DEFYING GRAVITY: Self-Publishing
Thanks, B.E. for asking me to weigh in on a subject that’s hot right now—self-publishing. What does that have to do with gravity and defying the same? A lot actually. Self-publishing has become so easy, anyone can do it. But just because anyone can doesn’t mean they should. I remember when I first participated in National Novel Writing Month. People dashed off their 50K/60K/90K novels, printed them out and started submitting. In December, a massive wail accompanied by much gnashing of teeth went up from the publishing world. Agents and editors cringed and wondered if they could take the whole month off.
Why? Because NONE of those books were ready for submission much less publication. In the almost ten years since, wannabe authors completely bypass the traditional route and throw their work out there. As a result, for most of those ten years, self-publishing was tainted. Only junk was self-published. And I’m being polite to label it junk. I’d hazard that at least 95% of it was absolute crappola.
That perception is slowly starting to change. New York Times best-selling authors are starting to self-publish—Courtney Milan, Allison Brennan, Debra Webb, Jennifer Lyon and many more. Still other talented authors are finding self-publishing as a route to enter the world of traditional publishing. They self-published first, hit big, and then New York came courting.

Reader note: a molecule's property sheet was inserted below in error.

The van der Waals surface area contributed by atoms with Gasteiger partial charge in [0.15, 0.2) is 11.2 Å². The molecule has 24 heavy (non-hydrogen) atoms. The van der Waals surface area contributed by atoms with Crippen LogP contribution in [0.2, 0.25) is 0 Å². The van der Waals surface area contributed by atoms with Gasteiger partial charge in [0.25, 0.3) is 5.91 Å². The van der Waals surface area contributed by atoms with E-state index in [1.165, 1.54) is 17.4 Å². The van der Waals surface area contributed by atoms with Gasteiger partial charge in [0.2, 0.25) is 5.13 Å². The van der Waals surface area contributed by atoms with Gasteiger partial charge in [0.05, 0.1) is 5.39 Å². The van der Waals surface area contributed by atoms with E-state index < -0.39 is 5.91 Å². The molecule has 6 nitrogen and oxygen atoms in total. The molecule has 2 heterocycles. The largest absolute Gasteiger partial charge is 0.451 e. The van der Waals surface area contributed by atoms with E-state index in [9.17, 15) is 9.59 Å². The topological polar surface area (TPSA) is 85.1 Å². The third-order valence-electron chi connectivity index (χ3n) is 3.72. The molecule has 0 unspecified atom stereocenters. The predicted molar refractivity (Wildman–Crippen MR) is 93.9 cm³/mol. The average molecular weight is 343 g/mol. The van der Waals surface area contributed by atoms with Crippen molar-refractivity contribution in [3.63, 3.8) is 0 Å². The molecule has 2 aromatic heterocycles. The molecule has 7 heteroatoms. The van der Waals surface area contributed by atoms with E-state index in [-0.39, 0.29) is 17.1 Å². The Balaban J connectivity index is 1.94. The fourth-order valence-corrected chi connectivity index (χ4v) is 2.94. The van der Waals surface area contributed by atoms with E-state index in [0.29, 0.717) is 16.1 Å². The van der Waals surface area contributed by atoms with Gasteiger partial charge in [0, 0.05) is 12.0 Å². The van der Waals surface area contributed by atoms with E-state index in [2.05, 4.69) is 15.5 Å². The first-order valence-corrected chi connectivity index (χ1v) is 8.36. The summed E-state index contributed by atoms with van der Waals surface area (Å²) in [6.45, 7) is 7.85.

Do you have the entrepreneurial spirit? Have you studied and perfected your craft? Do you have a support system of editors and cover artists, of beta readers and proofreaders, friends with chocolate and strong shoulders? Do you have absolute faith in your ability to tell a compelling story? Do you believe you are up to the challenge?
If you can’t answer yes to those questions, then self-publishing probably isn’t a good fit for you. You are basically going into business for yourself. You can nickel and dime your way but at some point, you’ll need some cash outlay if you don’t happen to have editors and artists in your family and friends circles. Even beyond the business of self-publishing—the fine-tuning, the marketing, the production of a saleable book—you have to believe in yourself and have faith that your writing is up to the scrutiny. If you think it’s tough sending out queries, just wait until you hover over the sale pages waiting to see if your “baby” bombs. If you think rejection from a potential agent or editor hurts, just wait until those reviews start coming in—the ones from strangers who don’t worry about your feelings. This is when friends and chocolate comes in handy.